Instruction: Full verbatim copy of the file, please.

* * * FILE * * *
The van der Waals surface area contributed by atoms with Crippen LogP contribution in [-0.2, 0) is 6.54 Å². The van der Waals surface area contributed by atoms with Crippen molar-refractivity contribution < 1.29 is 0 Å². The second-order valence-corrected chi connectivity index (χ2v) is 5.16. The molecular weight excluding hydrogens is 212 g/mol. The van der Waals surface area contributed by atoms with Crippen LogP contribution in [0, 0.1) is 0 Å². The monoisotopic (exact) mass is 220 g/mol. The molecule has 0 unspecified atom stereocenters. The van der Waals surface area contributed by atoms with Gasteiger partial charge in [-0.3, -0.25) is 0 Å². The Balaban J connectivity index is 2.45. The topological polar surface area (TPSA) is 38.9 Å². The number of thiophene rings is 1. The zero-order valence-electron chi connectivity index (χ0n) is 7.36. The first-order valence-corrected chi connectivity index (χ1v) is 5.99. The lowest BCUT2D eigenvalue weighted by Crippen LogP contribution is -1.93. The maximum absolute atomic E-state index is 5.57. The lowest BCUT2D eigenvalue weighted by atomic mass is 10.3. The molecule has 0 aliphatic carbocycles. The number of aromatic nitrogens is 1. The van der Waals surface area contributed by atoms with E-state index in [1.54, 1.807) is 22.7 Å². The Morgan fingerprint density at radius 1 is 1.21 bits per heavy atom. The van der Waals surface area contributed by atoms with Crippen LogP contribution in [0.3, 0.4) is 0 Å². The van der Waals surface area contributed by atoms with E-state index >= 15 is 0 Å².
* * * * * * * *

The van der Waals surface area contributed by atoms with Crippen LogP contribution in [-0.2, 0) is 6.54 Å². The van der Waals surface area contributed by atoms with Crippen molar-refractivity contribution < 1.29 is 0 Å². The second-order valence-corrected chi connectivity index (χ2v) is 5.16. The molecular weight excluding hydrogens is 212 g/mol. The van der Waals surface area contributed by atoms with Crippen LogP contribution in [0, 0.1) is 0 Å². The monoisotopic (exact) mass is 220 g/mol. The molecule has 0 unspecified atom stereocenters. The van der Waals surface area contributed by atoms with Gasteiger partial charge in [-0.3, -0.25) is 0 Å². The Balaban J connectivity index is 2.45. The topological polar surface area (TPSA) is 38.9 Å². The number of thiophene rings is 1. The zero-order valence-electron chi connectivity index (χ0n) is 7.36. The first-order valence-corrected chi connectivity index (χ1v) is 5.99. The lowest BCUT2D eigenvalue weighted by Crippen LogP contribution is -1.93. The maximum absolute atomic E-state index is 5.57. The lowest BCUT2D eigenvalue weighted by atomic mass is 10.3. The molecule has 0 aliphatic carbocycles. The number of aromatic nitrogens is 1. The van der Waals surface area contributed by atoms with E-state index in [1.54, 1.807) is 22.7 Å². The Morgan fingerprint density at radius 1 is 1.21 bits per heavy atom. The van der Waals surface area contributed by atoms with Crippen LogP contribution in [0.3, 0.4) is 0 Å². The van der Waals surface area contributed by atoms with E-state index >= 15 is 0 Å².